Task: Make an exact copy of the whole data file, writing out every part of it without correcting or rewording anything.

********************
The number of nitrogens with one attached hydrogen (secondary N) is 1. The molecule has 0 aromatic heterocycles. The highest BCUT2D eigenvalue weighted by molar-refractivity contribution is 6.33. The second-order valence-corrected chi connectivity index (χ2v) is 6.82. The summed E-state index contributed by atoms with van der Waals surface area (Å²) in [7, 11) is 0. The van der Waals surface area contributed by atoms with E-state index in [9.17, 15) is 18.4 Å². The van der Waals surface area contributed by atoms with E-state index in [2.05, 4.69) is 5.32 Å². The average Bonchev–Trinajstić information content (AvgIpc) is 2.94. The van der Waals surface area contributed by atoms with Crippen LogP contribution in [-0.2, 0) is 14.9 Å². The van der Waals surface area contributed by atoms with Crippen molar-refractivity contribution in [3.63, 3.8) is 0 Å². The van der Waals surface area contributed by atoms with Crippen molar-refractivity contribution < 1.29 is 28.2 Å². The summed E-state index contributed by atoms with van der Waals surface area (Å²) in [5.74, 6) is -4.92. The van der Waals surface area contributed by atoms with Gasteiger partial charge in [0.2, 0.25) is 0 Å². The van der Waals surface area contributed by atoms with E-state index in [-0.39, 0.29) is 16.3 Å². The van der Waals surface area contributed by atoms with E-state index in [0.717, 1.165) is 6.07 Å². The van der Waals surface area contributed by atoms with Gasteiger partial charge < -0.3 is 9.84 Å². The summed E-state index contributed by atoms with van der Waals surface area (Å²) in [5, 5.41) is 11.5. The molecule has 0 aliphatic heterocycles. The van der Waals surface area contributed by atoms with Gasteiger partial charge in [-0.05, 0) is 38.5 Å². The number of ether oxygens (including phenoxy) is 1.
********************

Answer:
The number of nitrogens with one attached hydrogen (secondary N) is 1. The molecule has 0 aromatic heterocycles. The highest BCUT2D eigenvalue weighted by molar-refractivity contribution is 6.33. The second-order valence-corrected chi connectivity index (χ2v) is 6.82. The summed E-state index contributed by atoms with van der Waals surface area (Å²) in [7, 11) is 0. The van der Waals surface area contributed by atoms with E-state index in [9.17, 15) is 18.4 Å². The van der Waals surface area contributed by atoms with E-state index in [2.05, 4.69) is 5.32 Å². The average Bonchev–Trinajstić information content (AvgIpc) is 2.94. The van der Waals surface area contributed by atoms with Crippen LogP contribution in [-0.2, 0) is 14.9 Å². The van der Waals surface area contributed by atoms with Crippen molar-refractivity contribution in [3.63, 3.8) is 0 Å². The van der Waals surface area contributed by atoms with Crippen molar-refractivity contribution < 1.29 is 28.2 Å². The summed E-state index contributed by atoms with van der Waals surface area (Å²) in [5.74, 6) is -4.92. The van der Waals surface area contributed by atoms with Gasteiger partial charge in [0.2, 0.25) is 0 Å². The van der Waals surface area contributed by atoms with E-state index in [-0.39, 0.29) is 16.3 Å². The van der Waals surface area contributed by atoms with E-state index in [0.717, 1.165) is 6.07 Å². The van der Waals surface area contributed by atoms with Gasteiger partial charge < -0.3 is 9.84 Å². The summed E-state index contributed by atoms with van der Waals surface area (Å²) in [5, 5.41) is 11.5. The molecule has 0 aliphatic heterocycles. The van der Waals surface area contributed by atoms with Gasteiger partial charge in [-0.05, 0) is 38.5 Å². The number of ether oxygens (including phenoxy) is 1.